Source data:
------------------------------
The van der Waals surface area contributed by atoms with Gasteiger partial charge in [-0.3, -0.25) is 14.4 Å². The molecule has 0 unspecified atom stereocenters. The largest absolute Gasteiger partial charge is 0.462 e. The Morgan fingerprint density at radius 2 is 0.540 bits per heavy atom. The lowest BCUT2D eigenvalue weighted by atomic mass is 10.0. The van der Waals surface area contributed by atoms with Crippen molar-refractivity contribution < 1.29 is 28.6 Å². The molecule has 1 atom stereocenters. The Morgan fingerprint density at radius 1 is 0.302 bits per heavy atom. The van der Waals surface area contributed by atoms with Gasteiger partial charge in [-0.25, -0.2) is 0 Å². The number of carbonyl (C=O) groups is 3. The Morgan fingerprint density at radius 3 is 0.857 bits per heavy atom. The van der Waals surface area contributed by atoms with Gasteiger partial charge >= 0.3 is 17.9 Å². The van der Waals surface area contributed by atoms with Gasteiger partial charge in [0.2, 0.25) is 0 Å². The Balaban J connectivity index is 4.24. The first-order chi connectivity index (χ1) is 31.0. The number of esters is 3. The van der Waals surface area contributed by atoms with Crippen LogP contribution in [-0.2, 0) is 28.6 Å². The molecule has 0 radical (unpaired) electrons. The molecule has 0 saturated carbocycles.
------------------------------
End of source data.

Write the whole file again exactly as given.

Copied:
The van der Waals surface area contributed by atoms with Gasteiger partial charge in [-0.3, -0.25) is 14.4 Å². The molecule has 0 unspecified atom stereocenters. The largest absolute Gasteiger partial charge is 0.462 e. The Morgan fingerprint density at radius 2 is 0.540 bits per heavy atom. The lowest BCUT2D eigenvalue weighted by atomic mass is 10.0. The van der Waals surface area contributed by atoms with Crippen molar-refractivity contribution < 1.29 is 28.6 Å². The molecule has 1 atom stereocenters. The Morgan fingerprint density at radius 1 is 0.302 bits per heavy atom. The van der Waals surface area contributed by atoms with Gasteiger partial charge in [-0.25, -0.2) is 0 Å². The number of carbonyl (C=O) groups is 3. The Morgan fingerprint density at radius 3 is 0.857 bits per heavy atom. The van der Waals surface area contributed by atoms with Gasteiger partial charge >= 0.3 is 17.9 Å². The van der Waals surface area contributed by atoms with Gasteiger partial charge in [0.2, 0.25) is 0 Å². The Balaban J connectivity index is 4.24. The first-order chi connectivity index (χ1) is 31.0. The number of esters is 3. The van der Waals surface area contributed by atoms with Crippen LogP contribution in [-0.2, 0) is 28.6 Å². The molecule has 0 radical (unpaired) electrons. The molecule has 0 saturated carbocycles.